Belle and Sebastian released their first album in five years, entitled Girls in Peacetime Want to Dance, this past winter. The title reflects the attitude of the band’s new-found live energy: they’re at a fairly peaceful time in their career, and they really just want to dance.
Who can blame them? After years of dreamy, sleepwalking twee pop, the band has adopted a more accessible, club-worthy sound that still showcases their knack for songwriting.
Don’t like it? Well, Belle and Sebastian don’t care, simply because they’re Belle and Sebastian. They have the experience and magic charm to turn even the most top-40-sounding melodies into indie hits. Then they’ll just pull you up on stage and dance the negativity out of you. Literally.
Lucius may be that up-and-coming band you haven’t heard yet. But once you hear them, you’ll never forget them. Their songs are luminous, meant to be shouted to the heavens from a cliff on a starry night. Dual frontwomen Holly Laessig and Jess Wolfe always match crazy outfits. Their stage presence is commanding, and their harmonies are equally lifting. They’re backed by Peter Lalish and Andrew Burri on guitar, and Dan Molad on drums. The band can jump from a whisper-quiet sweetness to a roar of vigor, and they sure do know a thing about dynamics.
They played the greats from their debut Wildewoman, including “Don’t Just Sit There”, “Turn it Around”, and “How Loud Your Heart Gets”, as well as a new song from their upcoming sophomore effort.
The seven-member lineup of Belle and Sebastian then took the stage. They further expanded to include a string quartet, who added aurally pleasing ambience to the band’s lovely full sound. They opened with one of frontman Stuart Murdoch’s most confessional and wistful songs to date, “Nobody’s Empire.” They then proceeded into the joyful “I’m a Cuckoo” from 2003’s Dear Catastrophe Waitress, then main single off the new album, “The Party Line”.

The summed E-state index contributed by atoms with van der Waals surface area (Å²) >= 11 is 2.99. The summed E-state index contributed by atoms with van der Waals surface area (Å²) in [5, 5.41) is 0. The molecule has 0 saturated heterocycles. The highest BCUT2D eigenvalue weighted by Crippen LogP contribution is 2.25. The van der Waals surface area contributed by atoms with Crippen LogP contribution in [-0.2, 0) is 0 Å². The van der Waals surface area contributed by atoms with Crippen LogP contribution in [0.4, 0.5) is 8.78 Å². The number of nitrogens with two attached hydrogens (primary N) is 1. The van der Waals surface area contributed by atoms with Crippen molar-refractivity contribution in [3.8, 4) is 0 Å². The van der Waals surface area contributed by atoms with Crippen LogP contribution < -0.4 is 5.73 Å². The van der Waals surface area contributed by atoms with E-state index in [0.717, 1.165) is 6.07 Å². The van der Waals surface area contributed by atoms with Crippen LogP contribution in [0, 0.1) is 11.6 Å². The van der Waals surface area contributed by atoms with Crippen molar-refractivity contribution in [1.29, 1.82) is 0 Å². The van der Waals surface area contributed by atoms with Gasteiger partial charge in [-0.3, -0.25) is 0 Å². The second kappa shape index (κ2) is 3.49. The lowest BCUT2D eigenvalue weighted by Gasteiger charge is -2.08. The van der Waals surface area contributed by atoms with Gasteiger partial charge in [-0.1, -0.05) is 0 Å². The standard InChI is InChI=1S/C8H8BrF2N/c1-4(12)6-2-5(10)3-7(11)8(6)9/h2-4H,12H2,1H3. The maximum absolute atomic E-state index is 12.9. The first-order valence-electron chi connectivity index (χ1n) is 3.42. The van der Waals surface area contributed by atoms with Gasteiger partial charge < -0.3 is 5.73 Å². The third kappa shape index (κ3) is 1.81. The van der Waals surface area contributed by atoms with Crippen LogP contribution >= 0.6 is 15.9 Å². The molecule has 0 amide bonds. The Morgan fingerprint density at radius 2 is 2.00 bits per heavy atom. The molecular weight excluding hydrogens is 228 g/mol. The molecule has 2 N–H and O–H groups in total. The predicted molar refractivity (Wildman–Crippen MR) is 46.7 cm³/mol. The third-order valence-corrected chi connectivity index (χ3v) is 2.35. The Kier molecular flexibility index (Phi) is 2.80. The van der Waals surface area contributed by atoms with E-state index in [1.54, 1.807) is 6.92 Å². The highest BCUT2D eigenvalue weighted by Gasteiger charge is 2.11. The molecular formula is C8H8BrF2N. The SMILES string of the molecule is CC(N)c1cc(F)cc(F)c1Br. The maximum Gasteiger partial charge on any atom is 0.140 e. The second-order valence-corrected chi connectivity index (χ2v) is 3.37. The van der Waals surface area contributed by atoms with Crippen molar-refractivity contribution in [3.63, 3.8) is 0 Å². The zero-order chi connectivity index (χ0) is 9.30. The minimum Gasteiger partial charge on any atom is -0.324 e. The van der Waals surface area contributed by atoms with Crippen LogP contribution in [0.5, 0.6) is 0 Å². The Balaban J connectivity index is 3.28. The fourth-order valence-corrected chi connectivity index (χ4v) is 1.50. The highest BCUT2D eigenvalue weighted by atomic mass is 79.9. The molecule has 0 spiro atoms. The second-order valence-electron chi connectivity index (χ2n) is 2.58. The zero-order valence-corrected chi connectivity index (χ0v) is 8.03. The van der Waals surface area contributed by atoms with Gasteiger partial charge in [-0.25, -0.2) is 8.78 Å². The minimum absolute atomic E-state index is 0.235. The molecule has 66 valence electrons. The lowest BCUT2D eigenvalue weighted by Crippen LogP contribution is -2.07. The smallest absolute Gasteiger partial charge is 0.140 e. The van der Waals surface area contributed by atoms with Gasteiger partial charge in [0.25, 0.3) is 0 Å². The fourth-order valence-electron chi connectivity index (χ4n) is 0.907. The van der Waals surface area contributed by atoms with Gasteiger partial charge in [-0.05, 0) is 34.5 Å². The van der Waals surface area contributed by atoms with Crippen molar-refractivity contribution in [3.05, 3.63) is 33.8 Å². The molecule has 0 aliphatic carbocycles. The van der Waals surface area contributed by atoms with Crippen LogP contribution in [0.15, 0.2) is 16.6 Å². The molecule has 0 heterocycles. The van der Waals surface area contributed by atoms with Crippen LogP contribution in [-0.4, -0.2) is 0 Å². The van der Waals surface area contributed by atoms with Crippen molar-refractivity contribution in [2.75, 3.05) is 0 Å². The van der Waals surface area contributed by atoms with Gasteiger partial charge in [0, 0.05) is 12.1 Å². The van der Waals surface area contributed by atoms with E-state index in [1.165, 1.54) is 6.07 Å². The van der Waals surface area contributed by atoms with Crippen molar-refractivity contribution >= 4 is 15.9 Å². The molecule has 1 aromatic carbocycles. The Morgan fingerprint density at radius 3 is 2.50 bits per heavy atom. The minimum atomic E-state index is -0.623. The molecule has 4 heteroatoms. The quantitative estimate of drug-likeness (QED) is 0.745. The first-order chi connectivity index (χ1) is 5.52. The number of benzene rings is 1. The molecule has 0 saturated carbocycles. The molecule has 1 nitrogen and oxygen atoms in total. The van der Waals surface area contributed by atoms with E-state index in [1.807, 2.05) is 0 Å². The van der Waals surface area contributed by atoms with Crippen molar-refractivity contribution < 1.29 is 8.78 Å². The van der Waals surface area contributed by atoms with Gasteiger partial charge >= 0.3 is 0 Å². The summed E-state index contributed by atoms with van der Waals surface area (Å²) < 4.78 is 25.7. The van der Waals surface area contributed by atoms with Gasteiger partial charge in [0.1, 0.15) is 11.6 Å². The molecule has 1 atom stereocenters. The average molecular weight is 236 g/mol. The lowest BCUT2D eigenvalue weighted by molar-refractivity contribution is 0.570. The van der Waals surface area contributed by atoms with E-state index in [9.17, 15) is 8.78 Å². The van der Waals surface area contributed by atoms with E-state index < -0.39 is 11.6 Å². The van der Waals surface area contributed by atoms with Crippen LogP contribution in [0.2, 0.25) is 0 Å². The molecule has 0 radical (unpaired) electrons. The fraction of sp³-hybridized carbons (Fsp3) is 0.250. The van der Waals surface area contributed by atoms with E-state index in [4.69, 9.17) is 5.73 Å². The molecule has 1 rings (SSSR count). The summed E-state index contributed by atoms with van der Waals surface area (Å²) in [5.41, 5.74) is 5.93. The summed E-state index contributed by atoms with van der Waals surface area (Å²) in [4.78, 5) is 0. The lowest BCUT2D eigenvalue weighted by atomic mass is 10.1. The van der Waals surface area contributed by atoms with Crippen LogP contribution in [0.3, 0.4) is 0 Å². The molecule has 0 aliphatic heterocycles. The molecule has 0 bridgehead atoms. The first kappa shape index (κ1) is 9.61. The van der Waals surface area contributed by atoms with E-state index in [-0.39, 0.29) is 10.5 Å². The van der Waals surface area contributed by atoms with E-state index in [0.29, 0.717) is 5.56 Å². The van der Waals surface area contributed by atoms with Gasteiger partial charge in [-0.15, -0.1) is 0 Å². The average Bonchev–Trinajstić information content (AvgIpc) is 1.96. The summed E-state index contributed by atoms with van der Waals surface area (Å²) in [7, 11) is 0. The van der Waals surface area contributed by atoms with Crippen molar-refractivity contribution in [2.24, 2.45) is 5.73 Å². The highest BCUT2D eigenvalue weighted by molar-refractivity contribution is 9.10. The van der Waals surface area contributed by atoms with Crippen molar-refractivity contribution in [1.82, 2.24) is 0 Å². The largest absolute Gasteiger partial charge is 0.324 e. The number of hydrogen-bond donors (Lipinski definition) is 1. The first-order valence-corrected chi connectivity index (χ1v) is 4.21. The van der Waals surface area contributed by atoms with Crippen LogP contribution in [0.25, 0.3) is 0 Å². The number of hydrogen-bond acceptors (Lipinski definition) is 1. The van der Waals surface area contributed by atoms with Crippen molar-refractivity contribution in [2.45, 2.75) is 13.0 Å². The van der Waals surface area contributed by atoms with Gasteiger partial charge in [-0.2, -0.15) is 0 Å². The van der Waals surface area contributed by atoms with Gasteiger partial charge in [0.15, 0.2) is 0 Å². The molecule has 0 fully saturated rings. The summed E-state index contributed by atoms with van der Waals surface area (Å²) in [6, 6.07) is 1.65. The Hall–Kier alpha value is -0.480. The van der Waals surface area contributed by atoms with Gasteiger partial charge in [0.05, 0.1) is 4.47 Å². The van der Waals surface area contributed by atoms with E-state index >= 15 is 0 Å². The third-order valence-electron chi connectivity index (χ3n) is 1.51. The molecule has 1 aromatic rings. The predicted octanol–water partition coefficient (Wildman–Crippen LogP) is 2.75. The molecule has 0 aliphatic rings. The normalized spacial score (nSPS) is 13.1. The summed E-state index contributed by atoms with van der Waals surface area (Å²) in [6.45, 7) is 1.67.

The set was actually a career-spanning, well-rounded collection of fan favorites from some of their most beloved albums. Songs like “Stars of Track and Field,” “If You’re Feeling Sinister,” “There’s Too Much Love” and “The Boy with the Arab Strap” were warmly received.
For some songs, trippy graphics cascaded across the backdrop. For others, live action couples danced around a room. Let’s not forget the dancing – the band pulled members of the audience on-stage to have the dance party of a lifetime.
Since their formation in 1995, Belle and Sebastian have been indie front-runners – pioneers of exploring such Generation Y issues as hopelessness, isolation, and the various trials of youth. But the modern attitude showcased on Girls in Peacetime was perhaps foreshadowed by the lyrics and music of “Electronic Renaissance” off their debut album Tigermilk (which they did play, backed by a video screen filled with old 80’s arcade games):
Hand in hand with the electronic renaissance is the way to go
You’re learning, soon you will do the things you wanted
Since you were wearing glitter badges
Now, it seems, the group has always desired to push through that self-focused edge of indie rock and into something outside themselves. That’s why Girls in Peacetime‘s political undertones may come as a surprise to some fans. An important thing to keep in mind is that Belle and Sebastian are just another band that’s changing their sound as the times change and their tastes change – you can’t play the same music forever.
At the same time, however, what Belle and Sebastian do best remains the same: compacting heavy lyrical themes into art. And while the music may be boppier and dancier, it doesn’t lose meaning.
- Belle and Sebastian Setlist: June 9, 2015
I’m a Cuckoo
The Party Line
The Stars of Track and Field
I’m Waking Up to Us
Sukie in the Graveyard
Piazza, New York Catcher
If You’re Feeling Sinister
The Power of Three
There’s Too Much Love
The Boy with the Arab Strap
I Didn’t See It Coming
We Rule the School
Judy and the Dream of Horses